As I look back and look at today and perhaps at what lies ahead, I see a world where there are actually people who believe there is no evil persona opposing God, but that God, if there is one, is both evil and good at the same time. Whoa. Who would want to live in a world like that? I know this is true, because a very intelligent and learned rabbi once told me that he didn’t believe in a persona that represents evil, i.e. Satan, the devil. He believed evil was a choice that some people just chose to make, without being tempted or coerced by any evil spiritual force behind the scenes, and, presumably not deserving of hell, even if they do evil. Oh well.

It is a very dangerous layout of dominoes, which tells you that you can do what you want without eventually getting caught. While I am not possessing of “the gnosis” or “secret inner knowledge,” or “Kundalini fire,” or whatever, I do have the simple faith of a child that God is somehow living in and around me, which I don’t understand. The flowers of the world are God’s handiwork — we should give him praise for the colors and the variety. When I was a child, beautiful flowers and the seeds that produced them fascinated me and increased my admiration of God. Just add soil and water … and voila!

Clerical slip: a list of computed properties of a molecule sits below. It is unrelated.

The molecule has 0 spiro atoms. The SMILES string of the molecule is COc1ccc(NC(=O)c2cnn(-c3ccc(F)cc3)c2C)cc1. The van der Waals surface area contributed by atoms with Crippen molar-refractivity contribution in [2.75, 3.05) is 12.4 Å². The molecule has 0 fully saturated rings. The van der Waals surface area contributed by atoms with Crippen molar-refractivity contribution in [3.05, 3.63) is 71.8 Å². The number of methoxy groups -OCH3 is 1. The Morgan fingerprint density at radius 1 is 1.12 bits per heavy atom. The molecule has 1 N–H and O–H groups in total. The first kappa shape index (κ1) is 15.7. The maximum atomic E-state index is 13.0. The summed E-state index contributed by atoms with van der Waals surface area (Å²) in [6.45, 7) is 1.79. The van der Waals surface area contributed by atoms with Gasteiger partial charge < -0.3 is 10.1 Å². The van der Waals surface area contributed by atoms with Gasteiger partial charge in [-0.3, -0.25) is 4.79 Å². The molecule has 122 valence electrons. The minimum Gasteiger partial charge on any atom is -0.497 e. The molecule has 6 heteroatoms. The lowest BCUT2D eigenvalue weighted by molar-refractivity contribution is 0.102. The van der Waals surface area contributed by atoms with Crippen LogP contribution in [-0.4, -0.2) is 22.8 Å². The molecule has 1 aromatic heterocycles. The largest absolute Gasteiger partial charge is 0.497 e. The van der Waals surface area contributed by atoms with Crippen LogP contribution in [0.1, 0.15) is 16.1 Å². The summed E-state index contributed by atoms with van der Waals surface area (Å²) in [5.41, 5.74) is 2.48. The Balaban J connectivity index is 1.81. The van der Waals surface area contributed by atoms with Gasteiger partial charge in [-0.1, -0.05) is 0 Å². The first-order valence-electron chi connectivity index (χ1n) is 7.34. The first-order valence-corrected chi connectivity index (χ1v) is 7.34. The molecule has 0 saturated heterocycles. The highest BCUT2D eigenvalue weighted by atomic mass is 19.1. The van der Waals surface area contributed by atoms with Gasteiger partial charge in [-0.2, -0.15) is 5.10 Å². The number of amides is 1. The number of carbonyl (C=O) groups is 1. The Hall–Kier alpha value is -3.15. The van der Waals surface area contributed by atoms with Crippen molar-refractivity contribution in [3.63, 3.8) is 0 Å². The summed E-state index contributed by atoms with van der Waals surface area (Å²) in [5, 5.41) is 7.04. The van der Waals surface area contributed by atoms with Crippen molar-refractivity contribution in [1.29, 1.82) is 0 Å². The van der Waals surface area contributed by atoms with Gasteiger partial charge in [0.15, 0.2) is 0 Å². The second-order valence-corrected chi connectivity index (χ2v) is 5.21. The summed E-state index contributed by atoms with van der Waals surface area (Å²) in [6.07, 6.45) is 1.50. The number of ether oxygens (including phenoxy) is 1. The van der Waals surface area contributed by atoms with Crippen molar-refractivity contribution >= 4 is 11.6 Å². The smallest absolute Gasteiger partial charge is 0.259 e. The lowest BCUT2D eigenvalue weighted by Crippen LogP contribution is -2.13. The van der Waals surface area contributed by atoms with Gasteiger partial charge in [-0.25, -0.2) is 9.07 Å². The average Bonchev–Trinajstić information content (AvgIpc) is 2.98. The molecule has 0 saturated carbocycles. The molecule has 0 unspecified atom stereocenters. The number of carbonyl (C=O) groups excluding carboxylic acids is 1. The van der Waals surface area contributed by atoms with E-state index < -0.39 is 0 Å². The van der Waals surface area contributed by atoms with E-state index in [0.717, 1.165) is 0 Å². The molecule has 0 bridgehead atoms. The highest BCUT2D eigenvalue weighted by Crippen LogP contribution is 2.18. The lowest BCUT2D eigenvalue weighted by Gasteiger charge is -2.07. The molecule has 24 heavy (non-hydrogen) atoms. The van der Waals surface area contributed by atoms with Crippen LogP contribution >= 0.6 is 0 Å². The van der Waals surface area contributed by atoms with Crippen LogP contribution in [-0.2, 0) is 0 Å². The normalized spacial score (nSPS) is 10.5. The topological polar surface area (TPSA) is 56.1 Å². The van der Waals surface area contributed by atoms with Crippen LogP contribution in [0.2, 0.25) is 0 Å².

God doesn’t make me feel guilty when I do wrong, his pure, loving nature won’t permit Him. If that could be conveyed to those who are so impressed with Eastern religion, and unimpressed with the God of Abraham, Isaac and Jacob, and Christianity, my side could be making a lot more progress than it’s making to serve the neediest among us and draw people to the truth.